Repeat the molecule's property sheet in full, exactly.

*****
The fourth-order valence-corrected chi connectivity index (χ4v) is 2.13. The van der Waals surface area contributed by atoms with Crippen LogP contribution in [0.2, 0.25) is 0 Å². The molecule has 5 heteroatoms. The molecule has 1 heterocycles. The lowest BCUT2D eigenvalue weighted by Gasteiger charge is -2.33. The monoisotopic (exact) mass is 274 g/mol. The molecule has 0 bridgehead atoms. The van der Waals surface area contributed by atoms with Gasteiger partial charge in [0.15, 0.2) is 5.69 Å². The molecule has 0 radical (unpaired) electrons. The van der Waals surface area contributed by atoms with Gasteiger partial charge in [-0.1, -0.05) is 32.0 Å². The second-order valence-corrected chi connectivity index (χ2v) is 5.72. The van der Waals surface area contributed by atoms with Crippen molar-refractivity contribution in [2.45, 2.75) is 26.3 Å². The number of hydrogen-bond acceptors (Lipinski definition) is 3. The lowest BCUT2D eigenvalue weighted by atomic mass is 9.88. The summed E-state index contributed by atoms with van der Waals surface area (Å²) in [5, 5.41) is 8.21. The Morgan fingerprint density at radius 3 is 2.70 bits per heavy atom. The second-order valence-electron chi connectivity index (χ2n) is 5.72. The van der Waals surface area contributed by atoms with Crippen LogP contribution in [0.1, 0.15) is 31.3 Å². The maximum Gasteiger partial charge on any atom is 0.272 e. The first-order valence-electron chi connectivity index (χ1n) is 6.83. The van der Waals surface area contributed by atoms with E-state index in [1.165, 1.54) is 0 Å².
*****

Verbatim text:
The fourth-order valence-corrected chi connectivity index (χ4v) is 2.13. The van der Waals surface area contributed by atoms with Crippen LogP contribution in [0.2, 0.25) is 0 Å². The molecule has 5 heteroatoms. The molecule has 1 heterocycles. The lowest BCUT2D eigenvalue weighted by Gasteiger charge is -2.33. The monoisotopic (exact) mass is 274 g/mol. The molecule has 0 bridgehead atoms. The van der Waals surface area contributed by atoms with Gasteiger partial charge in [0.15, 0.2) is 5.69 Å². The molecule has 0 radical (unpaired) electrons. The van der Waals surface area contributed by atoms with Gasteiger partial charge in [-0.1, -0.05) is 32.0 Å². The second-order valence-corrected chi connectivity index (χ2v) is 5.72. The van der Waals surface area contributed by atoms with Crippen molar-refractivity contribution in [2.45, 2.75) is 26.3 Å². The number of hydrogen-bond acceptors (Lipinski definition) is 3. The lowest BCUT2D eigenvalue weighted by atomic mass is 9.88. The summed E-state index contributed by atoms with van der Waals surface area (Å²) in [5, 5.41) is 8.21. The Morgan fingerprint density at radius 3 is 2.70 bits per heavy atom. The second-order valence-electron chi connectivity index (χ2n) is 5.72. The van der Waals surface area contributed by atoms with Crippen LogP contribution in [0.1, 0.15) is 31.3 Å². The maximum Gasteiger partial charge on any atom is 0.272 e. The first-order valence-electron chi connectivity index (χ1n) is 6.83. The van der Waals surface area contributed by atoms with E-state index in [1.165, 1.54) is 0 Å².